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Building Regex Alternations Dynamically

by haukex (Abbot)
on Jan 18, 2017 at 12:57 UTC ( #1179840=perlmeditation: print w/replies, xml ) Need Help??

TL;DR: The two code samples below are working pieces of code that can be copied into your Perl script and adapted for your purposes.

I thought it might be useful to explain the technique of building regular expressions dynamically from a set of strings. Let's say you have a list of strings, like ('abc.', 'd$ef', 'gh|i') (that's a $ character, not a variable), and you want to build a regex that matches any of them, like /(?:abc\.|d\$ef|gh\|i)/ - note how the special characters are escaped with backslashes so they lose their special meanings and will be matched literally (more on this below). This also works well with s/search/replacement/ if you have a hash where the keys are the search strings and the values are the replacements, as I'll show below. If you're uncertain on some of the regex concepts used here, like alternations a|b and non-capturing groups (?:...), I recommend perlretut.

First, the basic code, which I explain below - note the numbering on the lines of code.

my @values = qw/ a ab. d ef def g|h /; my ($regex) = map { qr/$_/ } # 5. join '|', # 4. map {quotemeta} # 3. sort { length $b <=> length $a } # 2. @values; # 1. print "$regex\n"; # 6.
  1. We begin with the list of strings stored in the array @values. This could be any list, such as a literal qw/.../, or return values from functions, including keys or values.
  2. We sort the list so that the longer strings appear first. This is necessary because if we didn't do this and our regular expression was /foo|foobar/, then applied to the string "foobarfoofoobar", it would only match "foo" three times, and never "foobar". But if the regex is /foobar|foo/, then it would correctly match "foobar", "foo", and again "foobar".
  3. Next, we apply the quotemeta function to each string, which escapes any metacharacters that might have special meaning in a regex, such as . (dot, matches anything), | (alternation operator), or $ (anchor to end of line/string). In our example, we want the string "g|h" to be matched literally, and not to mean "match g or h". Unescaped metacharacters can also break the syntax of the regex, like stray opening parentheses or similar. Note that quotemeta is the same as using \Q...\E in a regex. As discussed here, you should only drop \Q...\E or quotemeta in the case that you explicitly want metacharacters in your input strings to be special, they come from a trusted source, and you are certain that your strings don't contain any characters that would break your regular expression or expose security holes!
  4. Then, we join the strings into one long string with the regex alternation operator | in between each string. The string returned by join in the example looks like this: ab\.|def|g\|h|ef|a|d
  5. This step compiles the regular expression using qr//. If you want to add modifiers such as /i (case-insensitive matching), this would be the place to do it, as in qr/$_/i. This line of code needs a bit of explanation: join from the previous step will return a single string, and so the map will evaluate its code block { qr/$_/ } once, with $_ being the string returned by join. The parentheses in my ($regex) = are required so that map will return the value from its code block (map in "list context"), instead of a count of the values (map in "scalar context"). Context in Perl is a topic for another tutorial.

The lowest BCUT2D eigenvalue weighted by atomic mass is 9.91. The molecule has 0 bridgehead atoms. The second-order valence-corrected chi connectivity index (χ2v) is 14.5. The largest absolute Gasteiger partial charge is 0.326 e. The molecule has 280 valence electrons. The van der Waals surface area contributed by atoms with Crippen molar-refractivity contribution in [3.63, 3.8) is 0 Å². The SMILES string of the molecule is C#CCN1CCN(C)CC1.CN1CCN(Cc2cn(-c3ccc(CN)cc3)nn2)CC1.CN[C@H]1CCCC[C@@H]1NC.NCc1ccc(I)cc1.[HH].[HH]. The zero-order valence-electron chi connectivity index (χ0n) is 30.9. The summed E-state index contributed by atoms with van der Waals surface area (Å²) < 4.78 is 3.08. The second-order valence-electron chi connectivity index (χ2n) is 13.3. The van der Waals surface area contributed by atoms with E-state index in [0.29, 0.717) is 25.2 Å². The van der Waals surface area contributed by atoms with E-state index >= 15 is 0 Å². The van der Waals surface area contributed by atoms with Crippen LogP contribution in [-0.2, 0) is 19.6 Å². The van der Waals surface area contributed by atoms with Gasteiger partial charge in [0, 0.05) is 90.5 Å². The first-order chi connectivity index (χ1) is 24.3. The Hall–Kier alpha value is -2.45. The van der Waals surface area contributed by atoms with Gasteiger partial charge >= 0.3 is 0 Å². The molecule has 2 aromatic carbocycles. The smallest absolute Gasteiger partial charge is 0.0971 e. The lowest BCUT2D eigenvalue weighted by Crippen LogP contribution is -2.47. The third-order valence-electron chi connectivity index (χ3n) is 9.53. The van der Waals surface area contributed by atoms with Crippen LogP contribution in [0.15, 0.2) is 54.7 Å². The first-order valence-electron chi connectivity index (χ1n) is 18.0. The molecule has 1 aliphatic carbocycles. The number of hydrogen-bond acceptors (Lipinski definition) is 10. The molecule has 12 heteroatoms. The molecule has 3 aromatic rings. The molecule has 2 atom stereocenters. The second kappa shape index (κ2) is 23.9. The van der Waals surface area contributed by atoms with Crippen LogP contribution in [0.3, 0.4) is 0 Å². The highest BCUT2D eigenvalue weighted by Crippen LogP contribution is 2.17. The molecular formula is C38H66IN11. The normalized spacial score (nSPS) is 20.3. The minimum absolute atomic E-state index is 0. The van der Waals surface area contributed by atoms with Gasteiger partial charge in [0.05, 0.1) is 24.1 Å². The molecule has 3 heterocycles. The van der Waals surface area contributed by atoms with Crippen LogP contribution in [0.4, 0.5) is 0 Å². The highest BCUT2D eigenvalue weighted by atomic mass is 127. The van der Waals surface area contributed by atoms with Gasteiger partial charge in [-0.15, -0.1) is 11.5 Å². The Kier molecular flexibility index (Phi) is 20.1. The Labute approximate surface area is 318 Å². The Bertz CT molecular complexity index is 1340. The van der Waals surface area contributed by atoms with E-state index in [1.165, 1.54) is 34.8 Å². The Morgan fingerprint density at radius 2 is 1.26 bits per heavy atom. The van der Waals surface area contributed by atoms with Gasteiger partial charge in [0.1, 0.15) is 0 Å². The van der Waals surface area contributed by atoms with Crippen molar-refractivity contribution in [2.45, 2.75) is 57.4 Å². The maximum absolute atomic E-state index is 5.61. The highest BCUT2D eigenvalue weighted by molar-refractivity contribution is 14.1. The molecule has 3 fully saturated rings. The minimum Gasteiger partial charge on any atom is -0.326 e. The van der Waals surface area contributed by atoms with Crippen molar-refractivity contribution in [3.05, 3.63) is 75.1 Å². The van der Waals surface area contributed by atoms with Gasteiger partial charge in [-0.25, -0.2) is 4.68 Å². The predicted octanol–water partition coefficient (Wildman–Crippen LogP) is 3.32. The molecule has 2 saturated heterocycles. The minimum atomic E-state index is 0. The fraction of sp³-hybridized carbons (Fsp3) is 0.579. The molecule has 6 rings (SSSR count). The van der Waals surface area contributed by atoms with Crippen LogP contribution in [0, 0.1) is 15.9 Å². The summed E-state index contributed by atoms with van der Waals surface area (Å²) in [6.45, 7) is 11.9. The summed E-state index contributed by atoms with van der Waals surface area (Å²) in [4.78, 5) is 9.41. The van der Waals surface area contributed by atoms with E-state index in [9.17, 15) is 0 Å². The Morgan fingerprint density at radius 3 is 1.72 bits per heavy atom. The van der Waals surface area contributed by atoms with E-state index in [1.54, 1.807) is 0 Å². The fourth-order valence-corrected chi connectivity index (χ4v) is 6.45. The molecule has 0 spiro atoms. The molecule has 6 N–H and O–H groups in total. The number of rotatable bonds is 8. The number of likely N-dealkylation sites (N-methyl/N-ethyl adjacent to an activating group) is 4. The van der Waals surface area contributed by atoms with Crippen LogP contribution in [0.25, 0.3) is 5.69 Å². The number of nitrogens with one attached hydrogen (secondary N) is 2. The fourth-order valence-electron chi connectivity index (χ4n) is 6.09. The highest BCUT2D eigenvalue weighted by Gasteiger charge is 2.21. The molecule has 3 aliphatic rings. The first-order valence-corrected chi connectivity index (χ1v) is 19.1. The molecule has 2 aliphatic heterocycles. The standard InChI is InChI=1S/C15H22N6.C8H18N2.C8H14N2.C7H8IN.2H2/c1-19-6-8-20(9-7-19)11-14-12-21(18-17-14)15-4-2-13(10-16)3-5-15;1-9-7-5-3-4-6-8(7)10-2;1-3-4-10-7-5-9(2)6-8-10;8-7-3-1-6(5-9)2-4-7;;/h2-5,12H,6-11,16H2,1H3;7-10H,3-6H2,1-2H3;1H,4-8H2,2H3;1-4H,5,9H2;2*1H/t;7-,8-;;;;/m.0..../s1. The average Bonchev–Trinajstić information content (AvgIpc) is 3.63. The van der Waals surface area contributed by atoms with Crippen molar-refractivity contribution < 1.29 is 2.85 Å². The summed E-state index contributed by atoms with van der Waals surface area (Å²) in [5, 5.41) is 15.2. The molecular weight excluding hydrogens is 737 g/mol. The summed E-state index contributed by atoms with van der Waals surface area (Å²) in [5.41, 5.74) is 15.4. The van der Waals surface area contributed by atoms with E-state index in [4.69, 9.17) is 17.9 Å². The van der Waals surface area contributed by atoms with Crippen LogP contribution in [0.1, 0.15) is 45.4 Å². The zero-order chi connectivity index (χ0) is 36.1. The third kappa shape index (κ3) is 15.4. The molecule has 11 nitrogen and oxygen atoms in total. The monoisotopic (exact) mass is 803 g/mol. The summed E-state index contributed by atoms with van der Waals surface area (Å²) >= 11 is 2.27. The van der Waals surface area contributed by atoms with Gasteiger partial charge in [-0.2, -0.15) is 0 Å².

6. When we print the regular expression, we see that it has become this:

    (?^:ab\.|def|g\|h|ef|a|d)

    You can now use this precompiled regular expression anywhere, as explained in Compiling and saving regular expressions and perlop, such as:

    if ($input=~$regex) { print "It matches!\n"; } # or while ($input=~/($regex)/g) { print "Found string: $1\n"; }

    Note that the qr// operator has implicitly added a non-capturing group (?:...) around the regular expression. This is important when you want to use the regular expression we've just built as part of a larger expression. For example, if your input strings are qw/a b c/ and you write /^$regex$/, then what you probably meant is /^(?:a|b|c)$/. If the non-capturing group wasn't there, then the regex would look like this: /^a|b|c$/, which means "match a only at the beginning of the string, or b anywhere in the string, or c only at the end of the string", which is probably not what you meant!

Search and Replace Using a Hash

my %map = ( a=>1, ab=>23, cd=>45 ); # 1. my ($regex) = map { qr/$_/ } # 2. join '|', map {quotemeta} sort { length $b <=> length $a or $a cmp $b } # 3. keys %map; print "$regex\n"; # 4. # Now, use the regex my @strings = qw/ abcd aacd abaab /; # 5. for (@strings) { my $before = $_; s/($regex)/$map{$1}/g; # 6. print "$before -> $_\n"; # 7. }
  1. This is the hash in which the keys are the search strings, and the values are the replacements. As above, this can come from any source.
  2. This code to build the regex is mostly the same as the above, with the following difference: